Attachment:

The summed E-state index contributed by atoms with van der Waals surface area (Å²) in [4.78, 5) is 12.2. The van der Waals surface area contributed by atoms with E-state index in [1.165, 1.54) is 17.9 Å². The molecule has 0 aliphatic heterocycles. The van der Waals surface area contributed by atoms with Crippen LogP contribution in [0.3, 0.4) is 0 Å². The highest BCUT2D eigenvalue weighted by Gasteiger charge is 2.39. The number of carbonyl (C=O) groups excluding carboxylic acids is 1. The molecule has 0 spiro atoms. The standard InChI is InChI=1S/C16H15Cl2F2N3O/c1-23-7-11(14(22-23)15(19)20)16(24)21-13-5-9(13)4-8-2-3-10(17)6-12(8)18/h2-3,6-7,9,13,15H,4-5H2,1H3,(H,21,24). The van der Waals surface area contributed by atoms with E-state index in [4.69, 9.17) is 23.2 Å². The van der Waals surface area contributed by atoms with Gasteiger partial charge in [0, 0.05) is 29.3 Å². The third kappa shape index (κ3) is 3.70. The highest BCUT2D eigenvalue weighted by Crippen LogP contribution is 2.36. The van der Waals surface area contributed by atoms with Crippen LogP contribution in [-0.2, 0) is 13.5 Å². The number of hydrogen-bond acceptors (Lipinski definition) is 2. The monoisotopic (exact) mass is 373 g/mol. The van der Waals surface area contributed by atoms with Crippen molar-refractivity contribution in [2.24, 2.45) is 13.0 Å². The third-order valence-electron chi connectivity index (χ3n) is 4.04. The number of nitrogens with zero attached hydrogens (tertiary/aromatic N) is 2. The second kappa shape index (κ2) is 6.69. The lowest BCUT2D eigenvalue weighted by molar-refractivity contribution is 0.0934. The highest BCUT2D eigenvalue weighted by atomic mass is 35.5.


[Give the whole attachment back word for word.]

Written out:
The summed E-state index contributed by atoms with van der Waals surface area (Å²) in [4.78, 5) is 12.2. The van der Waals surface area contributed by atoms with E-state index in [1.165, 1.54) is 17.9 Å². The molecule has 0 aliphatic heterocycles. The van der Waals surface area contributed by atoms with Crippen LogP contribution in [0.3, 0.4) is 0 Å². The highest BCUT2D eigenvalue weighted by Gasteiger charge is 2.39. The number of carbonyl (C=O) groups excluding carboxylic acids is 1. The molecule has 0 spiro atoms. The standard InChI is InChI=1S/C16H15Cl2F2N3O/c1-23-7-11(14(22-23)15(19)20)16(24)21-13-5-9(13)4-8-2-3-10(17)6-12(8)18/h2-3,6-7,9,13,15H,4-5H2,1H3,(H,21,24). The van der Waals surface area contributed by atoms with E-state index in [4.69, 9.17) is 23.2 Å². The van der Waals surface area contributed by atoms with Gasteiger partial charge in [0, 0.05) is 29.3 Å². The third kappa shape index (κ3) is 3.70. The highest BCUT2D eigenvalue weighted by Crippen LogP contribution is 2.36. The van der Waals surface area contributed by atoms with Crippen LogP contribution in [-0.2, 0) is 13.5 Å². The number of hydrogen-bond acceptors (Lipinski definition) is 2. The monoisotopic (exact) mass is 373 g/mol. The van der Waals surface area contributed by atoms with Crippen molar-refractivity contribution in [2.24, 2.45) is 13.0 Å². The third-order valence-electron chi connectivity index (χ3n) is 4.04. The number of nitrogens with zero attached hydrogens (tertiary/aromatic N) is 2. The second kappa shape index (κ2) is 6.69. The lowest BCUT2D eigenvalue weighted by molar-refractivity contribution is 0.0934. The highest BCUT2D eigenvalue weighted by atomic mass is 35.5.